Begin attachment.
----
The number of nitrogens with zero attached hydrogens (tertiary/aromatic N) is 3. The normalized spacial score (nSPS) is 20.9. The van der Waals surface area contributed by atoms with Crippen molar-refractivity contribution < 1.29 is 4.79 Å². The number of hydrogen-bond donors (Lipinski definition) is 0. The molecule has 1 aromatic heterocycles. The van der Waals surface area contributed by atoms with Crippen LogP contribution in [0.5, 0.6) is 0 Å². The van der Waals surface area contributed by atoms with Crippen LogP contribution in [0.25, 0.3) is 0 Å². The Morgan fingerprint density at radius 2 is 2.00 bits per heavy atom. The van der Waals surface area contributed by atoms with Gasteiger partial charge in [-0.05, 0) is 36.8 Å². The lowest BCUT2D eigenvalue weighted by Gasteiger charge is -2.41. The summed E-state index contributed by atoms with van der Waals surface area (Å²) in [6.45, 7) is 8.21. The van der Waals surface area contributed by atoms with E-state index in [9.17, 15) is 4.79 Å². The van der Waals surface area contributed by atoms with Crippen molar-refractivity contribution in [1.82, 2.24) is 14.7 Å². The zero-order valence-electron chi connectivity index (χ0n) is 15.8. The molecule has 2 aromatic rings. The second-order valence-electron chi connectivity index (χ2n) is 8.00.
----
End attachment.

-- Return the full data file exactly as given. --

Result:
The number of nitrogens with zero attached hydrogens (tertiary/aromatic N) is 3. The normalized spacial score (nSPS) is 20.9. The van der Waals surface area contributed by atoms with Crippen molar-refractivity contribution < 1.29 is 4.79 Å². The number of hydrogen-bond donors (Lipinski definition) is 0. The molecule has 1 aromatic heterocycles. The van der Waals surface area contributed by atoms with Crippen LogP contribution in [0.5, 0.6) is 0 Å². The van der Waals surface area contributed by atoms with Crippen LogP contribution in [0.25, 0.3) is 0 Å². The Morgan fingerprint density at radius 2 is 2.00 bits per heavy atom. The van der Waals surface area contributed by atoms with Gasteiger partial charge in [-0.05, 0) is 36.8 Å². The lowest BCUT2D eigenvalue weighted by Gasteiger charge is -2.41. The summed E-state index contributed by atoms with van der Waals surface area (Å²) in [6.45, 7) is 8.21. The van der Waals surface area contributed by atoms with E-state index in [9.17, 15) is 4.79 Å². The van der Waals surface area contributed by atoms with Crippen molar-refractivity contribution in [1.82, 2.24) is 14.7 Å². The zero-order valence-electron chi connectivity index (χ0n) is 15.8. The molecule has 2 aromatic rings. The second-order valence-electron chi connectivity index (χ2n) is 8.00.